بنات الرياض



بنات الرياضA Bold New Voice From Saudi Arabia Spins A Fascinating Scheherazade Like Tale Of Four Young Women Attempting To Navigate The Narrow Straits Between Love, Desire, Fulfillment, And Islamic Tradition For The First Time, The Hidden World Of Today S Upper Class Saudi Women Is Revealed By An Insider.

variant spelling Rajaa al Sanea is a Saudi writer who became famous through her novel Girls of Riyadh, or Banat al Riyadh The book was first published in Lebanon in 2005 and in English in 2007 The book was long listed for the Dublin Literary Award in 2009.Al Sanea grew up in Riyadh, Saudi Arabia, the daughter of a family of doctors She currently lives in Chicago where she is a dental graduate student She received her bachelor s degree in Dentistry from King Saud University in 2005 Her novel and lifestyle have caused controversy especially among the conservative sections of the Saudi society but liberal minded individuals considered her a role model.

[[ Read ]] ➯ بنات الرياض Author Rajaa Alsanea – Millionapartments.us
  • Paperback
  • 331 pages
  • بنات الرياض
  • Rajaa Alsanea
  • German
  • 16 November 2018
  • 9783442466566

10 thoughts on “بنات الرياض

  1. Karen Keyworth says:

    I think the author wrote a true account of life in Saudi Arabia I am married to a Saudi, and I didn t find anything she wrote about to be in conflict with what I know from my 29 years of marriage, experience in SA, and extended family Most importantly,her story rings true based on what my children who are now the same age as the author have told me about the private world of young people It s an exciting peek into the inner world of young Saudi women, and that is enough to make it worth the read I know it s one particular slice of Saudi female life, but no book can be all things to all people A good book will take you in depth and, depending on the topic, deliberately not function as a survey text I think the book does a good job of making an unknown grou...

  2. Foodie says:

    Save for the last 3 chapters, Girls of Riyadh by Raja Alsanea was a huge let down Sensationalized and immature, the author is clearly looking to cash in on the western stereotypes of the east The 4 female protagonists act in the most predictable, girly movie way.The story did nothing for me, didn t enlighten me to the supposedly hidden side of the Arab way of life and society, as the author promised in many interviews The author assumes this self important, holier than thou tone that got so annoying that after the first few chapters I skipped the introductory passage where she addresses the readers It s only towards the very end that the characters turn fleshy You get a slight glimpse into something profound but it lingers below the surface, at best.The author lacks the craft to tap into the real issues, she states them ou...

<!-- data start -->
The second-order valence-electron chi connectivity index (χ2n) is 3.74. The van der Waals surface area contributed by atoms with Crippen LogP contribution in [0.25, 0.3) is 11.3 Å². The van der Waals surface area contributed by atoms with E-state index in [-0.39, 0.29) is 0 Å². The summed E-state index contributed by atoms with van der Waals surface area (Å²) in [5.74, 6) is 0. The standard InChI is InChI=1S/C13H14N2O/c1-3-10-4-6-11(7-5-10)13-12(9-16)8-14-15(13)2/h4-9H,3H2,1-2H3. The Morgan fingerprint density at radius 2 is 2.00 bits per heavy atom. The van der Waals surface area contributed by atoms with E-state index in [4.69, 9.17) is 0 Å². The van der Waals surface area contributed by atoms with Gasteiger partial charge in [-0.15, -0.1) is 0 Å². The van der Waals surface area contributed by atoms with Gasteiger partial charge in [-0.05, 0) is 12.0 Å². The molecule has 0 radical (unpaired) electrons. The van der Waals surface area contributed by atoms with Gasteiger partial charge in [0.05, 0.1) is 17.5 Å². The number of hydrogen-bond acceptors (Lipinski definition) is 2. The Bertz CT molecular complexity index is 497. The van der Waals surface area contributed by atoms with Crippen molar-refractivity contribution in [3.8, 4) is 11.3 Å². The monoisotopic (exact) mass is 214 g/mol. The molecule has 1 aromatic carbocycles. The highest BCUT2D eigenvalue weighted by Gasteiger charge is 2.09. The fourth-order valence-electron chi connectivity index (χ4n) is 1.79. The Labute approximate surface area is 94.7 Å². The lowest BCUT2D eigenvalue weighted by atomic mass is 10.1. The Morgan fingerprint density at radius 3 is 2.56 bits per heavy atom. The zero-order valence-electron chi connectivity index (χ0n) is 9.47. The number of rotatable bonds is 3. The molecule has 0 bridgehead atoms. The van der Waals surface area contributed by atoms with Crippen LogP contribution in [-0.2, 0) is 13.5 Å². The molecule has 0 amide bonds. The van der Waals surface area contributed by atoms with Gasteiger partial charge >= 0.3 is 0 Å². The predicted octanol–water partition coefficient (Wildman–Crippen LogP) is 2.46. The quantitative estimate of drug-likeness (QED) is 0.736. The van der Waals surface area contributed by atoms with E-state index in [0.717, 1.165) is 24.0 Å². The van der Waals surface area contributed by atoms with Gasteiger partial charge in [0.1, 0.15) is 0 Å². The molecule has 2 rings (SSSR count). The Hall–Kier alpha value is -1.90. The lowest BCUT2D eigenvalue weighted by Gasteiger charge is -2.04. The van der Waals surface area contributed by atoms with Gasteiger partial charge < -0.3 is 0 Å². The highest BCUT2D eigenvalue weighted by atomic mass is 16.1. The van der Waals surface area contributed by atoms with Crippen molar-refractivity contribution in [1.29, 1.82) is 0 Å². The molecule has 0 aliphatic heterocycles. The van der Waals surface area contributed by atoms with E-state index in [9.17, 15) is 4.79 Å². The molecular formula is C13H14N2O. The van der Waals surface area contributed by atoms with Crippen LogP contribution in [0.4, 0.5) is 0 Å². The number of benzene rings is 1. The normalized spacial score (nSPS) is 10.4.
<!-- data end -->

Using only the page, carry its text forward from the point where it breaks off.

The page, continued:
3. Nora says:

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  4. Ava Semerau says:

    When this book first came out, I was living in Saudi Arabia and it caused quite a stir so much so that it was banned in Kingdom I was teaching ESL at the time, and the women in my classes were frantic to get their hands on a copy of it Turns out the enthusiasm they felt was short lived as in as soon as they started reading it The book is written as a series of emails between a group of young Saudi women, and to folks who, like my students, had little experience reading fiction, it seemed too true for most of my students Many were offended and defensive, believing the author was telling lies about them and their friends Oddly enough, several of the women I spoke with insisted they actually knew some of the characters in the book Fast forward a few years and I picked up a deeply discounted English version of the book and read it in two sittings I understood how and why my students were upset Although fictional, the scenes and experiences portrayed happen every day in Saudi Arabia, and having the world read about them must have been scary especially for women who live very private and secluded lives.That said, the book is fiction, and readers need to remember that It s well written albeit a translation , and the stories are compelling in a watching a train wreck sor...

  5. Tea Jovanović says:

    Malo egzotike Nesto drugacije od onoga na sta smo navikli

  6. nourah says:

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  7. Abdullah As says:

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  8. Huda says:

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  9. Shahad AlHammad says:

    Girls Of Riyadh Where could i possibly begin I will begin with the first time I saw it on the Best Sellers shelf in one of our local bookshops in Kuwait The cover attracted me so I grabbed it and read few lines of random pages of the book and ended up liking it but i did not buy it at the time and bought Shadow Kiss, Vampire Academy Instead Each time I paid a visit to the same bookshop I saw it there, laying then grabbed it and hesitated to buy it Again Until One time I visited Jareer s bookshop in Kingdom of Saudi Arabia and decided to finally buy it with no hesitation whatsoever.I read a few reviews about it, some of them attacked the author and some agreed with her.I couldn t judge the book until I read it So I began reading the book and like most of the girls I somehow related to what was written in it The stories that she shared are whether we hated it or not were true It happened and it is still happening to most of the girls in our society I believe that the author was being judged and attacked because she was as the people claim judgmental, Over reacting, lying and the list goes on. But what I see is that she is only telling the truth, she s telling what she s seeing Where went the freedom of...

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